When the Ford Focus RS was released in 2016, people went nuts. A gorgeous hatchback with 350 horsepower, 350 lb-ft of torque, all-wheel-drive, torque vectoring and freaking drift mode. The little Focus was a real contender with cars like the Subaru WRX STI, and people began to justify the $40,000 price tag.
The RS has been out for almost two years now, and although the car has aged well, you can’t say the same for the 2.3 liter Ecoboost under the hood. Reports of coolant burning issues came out early on, but it wasn’t until this month that Ford finally admitted there is a real problem. In my latest video on the LegitStreetCar YouTube channel, I tell the story of a local Focus RS owner. For the purpose of the video I name him Franks Focus, and the issues he had with his RS are amazing.
Well, maybe amazing for us but he would use a different adjective to describe his experience with his first performance vehicle from Ford. Frank went 20,000 trouble free miles with the RS until one day he noticed the smell of coolant burning at cold startup. This went on for about 45 days, and he took it to the Ford dealer twice for the issue. They could not duplicate the problem and sent him away each time. Frank knew something was up because he used almost two gallons of coolant in just 3,000 miles. Then one day at cars and coffee the engine locked up. The car had sat in the parking lot for just two hours, and that was enough to completely fill a cylinder with coolant and caused it to hydro-lock.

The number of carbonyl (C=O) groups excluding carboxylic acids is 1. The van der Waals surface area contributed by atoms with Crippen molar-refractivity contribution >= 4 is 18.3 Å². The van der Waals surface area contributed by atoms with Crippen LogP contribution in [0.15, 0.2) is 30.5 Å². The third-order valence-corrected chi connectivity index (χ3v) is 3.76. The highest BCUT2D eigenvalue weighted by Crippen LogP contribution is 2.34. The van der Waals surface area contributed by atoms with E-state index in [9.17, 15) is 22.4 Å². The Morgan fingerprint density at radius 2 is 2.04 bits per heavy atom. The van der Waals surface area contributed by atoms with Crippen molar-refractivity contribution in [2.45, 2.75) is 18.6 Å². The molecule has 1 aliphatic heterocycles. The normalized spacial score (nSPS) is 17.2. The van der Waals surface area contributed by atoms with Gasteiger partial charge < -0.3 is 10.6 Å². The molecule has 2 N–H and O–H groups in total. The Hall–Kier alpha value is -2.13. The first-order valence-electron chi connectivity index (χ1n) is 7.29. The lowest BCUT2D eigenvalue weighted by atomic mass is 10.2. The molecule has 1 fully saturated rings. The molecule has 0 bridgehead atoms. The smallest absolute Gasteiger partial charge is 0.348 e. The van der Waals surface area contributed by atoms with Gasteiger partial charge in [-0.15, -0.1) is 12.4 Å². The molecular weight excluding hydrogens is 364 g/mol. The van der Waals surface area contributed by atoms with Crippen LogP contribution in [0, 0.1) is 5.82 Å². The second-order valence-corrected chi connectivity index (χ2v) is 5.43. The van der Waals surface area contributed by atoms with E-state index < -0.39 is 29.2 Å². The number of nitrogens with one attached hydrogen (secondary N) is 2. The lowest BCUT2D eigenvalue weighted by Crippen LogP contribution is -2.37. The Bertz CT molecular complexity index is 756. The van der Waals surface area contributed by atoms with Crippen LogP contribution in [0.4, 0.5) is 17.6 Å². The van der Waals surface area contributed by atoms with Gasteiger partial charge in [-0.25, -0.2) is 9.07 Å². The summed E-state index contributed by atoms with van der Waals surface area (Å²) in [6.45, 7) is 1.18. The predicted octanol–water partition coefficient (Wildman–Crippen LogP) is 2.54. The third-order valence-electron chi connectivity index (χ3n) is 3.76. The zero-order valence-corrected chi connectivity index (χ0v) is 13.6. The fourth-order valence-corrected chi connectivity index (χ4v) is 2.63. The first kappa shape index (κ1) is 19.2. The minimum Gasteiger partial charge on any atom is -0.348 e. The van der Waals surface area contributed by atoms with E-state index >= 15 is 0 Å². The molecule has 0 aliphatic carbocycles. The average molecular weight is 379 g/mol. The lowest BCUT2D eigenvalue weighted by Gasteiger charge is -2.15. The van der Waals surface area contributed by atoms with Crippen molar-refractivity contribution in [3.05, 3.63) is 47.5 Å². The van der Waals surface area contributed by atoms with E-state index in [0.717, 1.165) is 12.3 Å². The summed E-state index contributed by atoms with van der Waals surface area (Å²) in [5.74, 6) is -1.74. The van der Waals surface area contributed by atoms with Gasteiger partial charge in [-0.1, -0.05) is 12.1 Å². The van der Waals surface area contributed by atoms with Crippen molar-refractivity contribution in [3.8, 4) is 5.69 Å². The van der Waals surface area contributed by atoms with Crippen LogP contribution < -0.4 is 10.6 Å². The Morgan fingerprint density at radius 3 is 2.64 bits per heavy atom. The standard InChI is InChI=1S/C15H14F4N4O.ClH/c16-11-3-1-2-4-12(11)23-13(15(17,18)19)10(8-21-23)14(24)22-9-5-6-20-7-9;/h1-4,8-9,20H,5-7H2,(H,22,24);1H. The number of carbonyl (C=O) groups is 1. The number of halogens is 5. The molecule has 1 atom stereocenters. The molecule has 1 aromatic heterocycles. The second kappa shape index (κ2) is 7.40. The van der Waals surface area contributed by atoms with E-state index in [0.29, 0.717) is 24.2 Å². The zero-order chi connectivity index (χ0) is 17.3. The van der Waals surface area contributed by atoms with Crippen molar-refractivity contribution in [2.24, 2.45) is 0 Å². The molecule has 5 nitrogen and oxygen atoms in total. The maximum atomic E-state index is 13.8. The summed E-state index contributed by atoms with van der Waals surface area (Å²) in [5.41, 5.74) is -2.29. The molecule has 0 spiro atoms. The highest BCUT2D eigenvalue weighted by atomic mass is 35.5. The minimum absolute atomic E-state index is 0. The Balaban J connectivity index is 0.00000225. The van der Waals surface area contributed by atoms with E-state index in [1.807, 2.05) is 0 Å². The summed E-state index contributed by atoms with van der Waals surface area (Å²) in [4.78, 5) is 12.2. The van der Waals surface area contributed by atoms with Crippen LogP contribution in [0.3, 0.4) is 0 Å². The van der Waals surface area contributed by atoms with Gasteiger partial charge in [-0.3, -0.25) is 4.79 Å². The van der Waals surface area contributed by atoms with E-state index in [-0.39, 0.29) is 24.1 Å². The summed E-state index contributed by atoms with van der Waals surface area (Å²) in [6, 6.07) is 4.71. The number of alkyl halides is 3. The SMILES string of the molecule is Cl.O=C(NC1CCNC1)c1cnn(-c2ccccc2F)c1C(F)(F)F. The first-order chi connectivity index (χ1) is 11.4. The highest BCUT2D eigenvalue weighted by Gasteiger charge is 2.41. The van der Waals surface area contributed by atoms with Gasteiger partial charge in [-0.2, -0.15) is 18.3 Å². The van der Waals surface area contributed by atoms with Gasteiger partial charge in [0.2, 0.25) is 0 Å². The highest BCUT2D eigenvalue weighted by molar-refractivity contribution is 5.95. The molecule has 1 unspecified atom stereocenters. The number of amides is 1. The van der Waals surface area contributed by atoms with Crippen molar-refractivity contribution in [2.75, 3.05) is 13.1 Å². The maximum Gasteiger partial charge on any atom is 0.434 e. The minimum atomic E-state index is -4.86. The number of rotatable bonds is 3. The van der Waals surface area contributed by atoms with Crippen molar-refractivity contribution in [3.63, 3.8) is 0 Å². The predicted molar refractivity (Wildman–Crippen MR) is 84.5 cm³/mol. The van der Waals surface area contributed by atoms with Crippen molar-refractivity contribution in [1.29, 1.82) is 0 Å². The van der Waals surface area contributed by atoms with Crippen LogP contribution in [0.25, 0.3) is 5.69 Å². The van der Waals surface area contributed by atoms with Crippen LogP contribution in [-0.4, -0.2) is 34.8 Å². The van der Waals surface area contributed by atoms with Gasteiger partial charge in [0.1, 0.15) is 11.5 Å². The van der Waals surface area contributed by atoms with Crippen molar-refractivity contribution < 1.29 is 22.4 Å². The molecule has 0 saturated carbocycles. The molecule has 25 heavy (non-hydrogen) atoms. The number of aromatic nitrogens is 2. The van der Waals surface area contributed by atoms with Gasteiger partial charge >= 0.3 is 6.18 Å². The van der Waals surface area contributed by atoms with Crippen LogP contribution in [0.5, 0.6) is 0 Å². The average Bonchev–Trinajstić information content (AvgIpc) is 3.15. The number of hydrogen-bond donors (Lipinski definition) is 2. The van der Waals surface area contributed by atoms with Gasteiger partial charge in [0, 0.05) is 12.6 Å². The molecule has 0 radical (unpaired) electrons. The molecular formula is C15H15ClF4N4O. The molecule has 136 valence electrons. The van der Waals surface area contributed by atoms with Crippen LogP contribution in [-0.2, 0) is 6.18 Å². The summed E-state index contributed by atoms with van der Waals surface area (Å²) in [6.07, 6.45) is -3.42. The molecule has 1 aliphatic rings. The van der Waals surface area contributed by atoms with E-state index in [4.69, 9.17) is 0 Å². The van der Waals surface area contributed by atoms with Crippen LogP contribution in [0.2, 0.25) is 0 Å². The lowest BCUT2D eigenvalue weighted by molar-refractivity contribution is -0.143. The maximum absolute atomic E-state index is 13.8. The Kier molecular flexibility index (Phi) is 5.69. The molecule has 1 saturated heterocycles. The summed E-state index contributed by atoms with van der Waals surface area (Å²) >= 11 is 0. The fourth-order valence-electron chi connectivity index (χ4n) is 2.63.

In the video, I go over the engine block design of the Focus RS. It’s believed this may be the cause of many head gasket failures all around the world on these engines. The RS uses an open deck design meaning there isn’t any support at the top of the cylinders. Since the cylinders don’t attach to the block at the top, there is movement each time the cylinder fires. It’s possible that this movement is causing what’s called “gasket scrubbing.” This is a condition where a gasket is rubbing on a metal surface and wearing thin. On Frank’s car, the head gasket was blown, and the cylinder head and block deck were warped.
The entire engine needed to be replaced, and it was fully covered by the manufacturer warranty. Out of warranty, this would have been an $8,000 repair. With Ford admitting there is an issue, RS owners are hopeful a permanent repair will be issued soon. Unfortunately for Ford, if this is the Block, this will cost them a lot of money.
If you have an RS, I advise not going crazy with performance modifications as Ford will be looking for reasons to deny a claim. Stay tuned for an update when Ford releases the official repair.